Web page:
State Assemblymember David Chiu and several colleagues have put forward legislation that would bar landlords from using a tenant’s immigration status to intimidate them into leaving. He and other state and local lawmakers and community leaders announced the proposal San Francisco’s Mission District, at the Mission Neighborhood Community Centers building on Capp Street.
Co-authored by State Senator Scott Wiener and seven other state legislators, the bill, AB 291, would make it illegal for a landlord to disclose a tenant’s immigration status. It would also prohibit landlords from threatening a tenant with reporting them to immigration authorities if the tenant reports building violations. Under the legislation, that prohibition from exposing a tenant’s status extends to questions that might come from landlords or their attorneys during a trial or hearing.
California already prohibits landlords from asking prospective tenants to verify their immigration status, and the San Francisco Rent Ordinance includes some protections against evictions in retaliation to complaints about habitability. But the law does not prohibit landlords from finding out a tenant’s status in another way, or reporting them to immigration authorities. Advocates are concerned with landlords who make assumptions about a tenant’s status and use it to manipulate them.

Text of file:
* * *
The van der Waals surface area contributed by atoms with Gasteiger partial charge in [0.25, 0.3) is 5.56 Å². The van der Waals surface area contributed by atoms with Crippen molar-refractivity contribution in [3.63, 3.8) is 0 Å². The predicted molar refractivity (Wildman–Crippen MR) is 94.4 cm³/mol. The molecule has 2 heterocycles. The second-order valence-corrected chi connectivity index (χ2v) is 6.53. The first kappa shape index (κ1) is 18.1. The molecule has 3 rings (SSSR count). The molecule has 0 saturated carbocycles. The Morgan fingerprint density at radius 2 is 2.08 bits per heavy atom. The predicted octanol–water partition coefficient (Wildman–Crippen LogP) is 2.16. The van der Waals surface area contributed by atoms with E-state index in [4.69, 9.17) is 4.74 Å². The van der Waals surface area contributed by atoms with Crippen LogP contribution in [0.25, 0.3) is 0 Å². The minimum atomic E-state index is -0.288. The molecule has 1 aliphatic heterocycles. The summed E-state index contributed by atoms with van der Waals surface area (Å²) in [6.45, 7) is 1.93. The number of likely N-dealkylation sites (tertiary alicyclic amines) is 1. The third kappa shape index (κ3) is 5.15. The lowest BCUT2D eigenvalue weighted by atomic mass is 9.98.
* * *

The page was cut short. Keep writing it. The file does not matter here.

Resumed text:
When Jith Meganathan, a policy advocate with the Western Center on Law and Poverty asked around about immigrants’ relationship with landlords, he received overwhelming response, he said.
“I was flooded with responses of horrific stories of people being threatened with deportation if they reported mold that was causing asthma; electrical wiring… If they protested sexual harassment by a landlord; in connection with gentrification,” Meganathan recalled. “And it was statewide. And it was clear that something needed to be done.”